Malnutrition is a global problem with important consequences for survival, healthy development, and the economic productivity of individuals and societies. Acute malnutrition, characterized by severe muscle wasting, is associated with a significantly increased risk of morbidity and mortality affecting 52 million children under five years of age worldwide. Chronic malnutrition, characterized by stunting (i.e. suboptimal linear growth), is strongly linked to immunodeficiency, compromised cognitive development, and consequently associated with increased mortality; globally, it affects 165 million children1.
Simplifying nutritional treatment procedures increasing access to care
The standard of care for acute malnutrition follows a community-based management model commonly referred to as CMAM2. Centered on outpatient care for non-complicated cases, the CMAM model has been proven to be both clinically effective (achieving high cure rates and low case mortality) and programmatically feasible (cost-effective and resulting in low default rates). The treatment and prevention of chronic malnutrition is less clear; risk factors for suboptimal linear growth may begin in utero, suggesting that the first 1000 days of life —from conception to a child’s 2nd birthday—constitutes a critical window for effective nutritional support for both children and mother3.
The 2nd UN Sustainable Development Goal proposes a strategy to end all forms of malnutrition by 2030. Epicentre is committed to combatting the global burden of malnutrition through research aimed at simplifying nutritional treatment procedures and increasing access to care.
Program monitoring and evaluation, how to understand MUAC
The MUAC 120 study assesses the operational implications and nutritional outcomes of a treatment model for uncomplicated severe acute malnutrition (SAM) using the mid-upper arm circumference measurement (MUAC) as the sole anthropometric criterion for admission and discharge from treatment compared to the standard protocol combining both MUAC and weight for height z-score. This study, the first of its kind in Niger, will enable exhaustive documentation of the relevant results and operational implications when using a MUAC-only model in the management of uncomplicated SAM.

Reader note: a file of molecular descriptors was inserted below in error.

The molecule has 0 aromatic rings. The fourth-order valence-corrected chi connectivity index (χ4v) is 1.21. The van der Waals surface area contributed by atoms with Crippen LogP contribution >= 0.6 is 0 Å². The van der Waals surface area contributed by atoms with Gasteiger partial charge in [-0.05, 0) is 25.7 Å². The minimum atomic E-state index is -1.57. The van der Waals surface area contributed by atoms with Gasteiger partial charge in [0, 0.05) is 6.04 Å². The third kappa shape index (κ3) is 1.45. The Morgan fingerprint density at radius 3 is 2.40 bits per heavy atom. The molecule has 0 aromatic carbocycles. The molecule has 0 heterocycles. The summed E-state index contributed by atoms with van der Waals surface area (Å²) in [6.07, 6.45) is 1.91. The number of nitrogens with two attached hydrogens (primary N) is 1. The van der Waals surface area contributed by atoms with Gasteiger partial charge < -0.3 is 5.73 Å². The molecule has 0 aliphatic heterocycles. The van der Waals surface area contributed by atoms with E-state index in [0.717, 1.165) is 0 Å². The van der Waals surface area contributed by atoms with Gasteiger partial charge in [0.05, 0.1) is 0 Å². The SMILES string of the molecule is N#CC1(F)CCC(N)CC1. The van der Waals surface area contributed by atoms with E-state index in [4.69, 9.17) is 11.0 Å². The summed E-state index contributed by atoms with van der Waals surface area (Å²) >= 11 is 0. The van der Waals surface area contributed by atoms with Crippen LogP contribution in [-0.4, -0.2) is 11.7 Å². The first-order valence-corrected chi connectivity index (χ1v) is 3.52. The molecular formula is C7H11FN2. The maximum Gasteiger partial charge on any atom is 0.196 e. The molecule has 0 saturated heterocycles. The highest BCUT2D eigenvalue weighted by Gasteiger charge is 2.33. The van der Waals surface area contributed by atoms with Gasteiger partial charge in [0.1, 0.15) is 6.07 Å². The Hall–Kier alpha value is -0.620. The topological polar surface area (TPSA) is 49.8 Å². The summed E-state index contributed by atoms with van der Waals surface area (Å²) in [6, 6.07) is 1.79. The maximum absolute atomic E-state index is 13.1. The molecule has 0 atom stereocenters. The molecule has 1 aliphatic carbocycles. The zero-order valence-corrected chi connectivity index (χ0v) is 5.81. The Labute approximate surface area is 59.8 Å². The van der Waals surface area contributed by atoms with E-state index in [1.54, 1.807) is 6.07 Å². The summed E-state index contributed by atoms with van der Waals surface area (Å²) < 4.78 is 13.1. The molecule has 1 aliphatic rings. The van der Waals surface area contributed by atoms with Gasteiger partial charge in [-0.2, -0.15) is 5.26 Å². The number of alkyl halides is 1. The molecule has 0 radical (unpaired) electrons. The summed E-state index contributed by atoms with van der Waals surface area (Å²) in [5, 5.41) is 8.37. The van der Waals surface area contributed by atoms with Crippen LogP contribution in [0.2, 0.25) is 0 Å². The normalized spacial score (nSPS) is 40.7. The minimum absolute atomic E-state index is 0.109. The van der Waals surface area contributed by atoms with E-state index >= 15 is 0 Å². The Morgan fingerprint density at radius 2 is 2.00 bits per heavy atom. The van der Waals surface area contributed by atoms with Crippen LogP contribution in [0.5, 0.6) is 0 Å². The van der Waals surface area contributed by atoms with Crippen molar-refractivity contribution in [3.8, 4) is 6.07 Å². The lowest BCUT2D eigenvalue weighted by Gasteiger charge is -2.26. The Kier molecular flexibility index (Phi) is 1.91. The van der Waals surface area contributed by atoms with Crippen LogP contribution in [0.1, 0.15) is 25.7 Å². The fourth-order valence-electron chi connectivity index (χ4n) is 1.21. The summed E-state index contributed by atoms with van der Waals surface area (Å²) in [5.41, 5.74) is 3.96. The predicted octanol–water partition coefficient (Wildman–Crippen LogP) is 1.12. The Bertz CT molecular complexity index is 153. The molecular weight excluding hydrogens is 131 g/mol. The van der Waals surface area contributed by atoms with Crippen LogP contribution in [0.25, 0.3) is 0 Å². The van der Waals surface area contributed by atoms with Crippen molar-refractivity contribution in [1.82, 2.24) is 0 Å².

Case control and cohort studies, understanding malnutrition and the use of antibiotics
Operational experience with the usage of non-routine antibiotics for the treatment of uncomplicated SAM
With this prospective cohort study, Epicentre sought to evaluate the effect of non-routine antibiotic use for the treatment of uncomplicated SAM in an operational context. The treatment outcomes of 1,776 children with SAM who were given antibiotics only on clinical indication were compared to 6,185 children with SAM who were systematically administered amoxicillin at admission to nutritional treatment. In this operational setting, there was no difference in the rate of nutritional recovery between groups. These results suggest that the routine use of antibiotics in large-scale nutrition programs may not be necessary to maintain high rates of nutritional recovery in all settings. Global guidance may suggest context-specific practice, given the emergence of antibiotic resistance and difficulties in scale-up.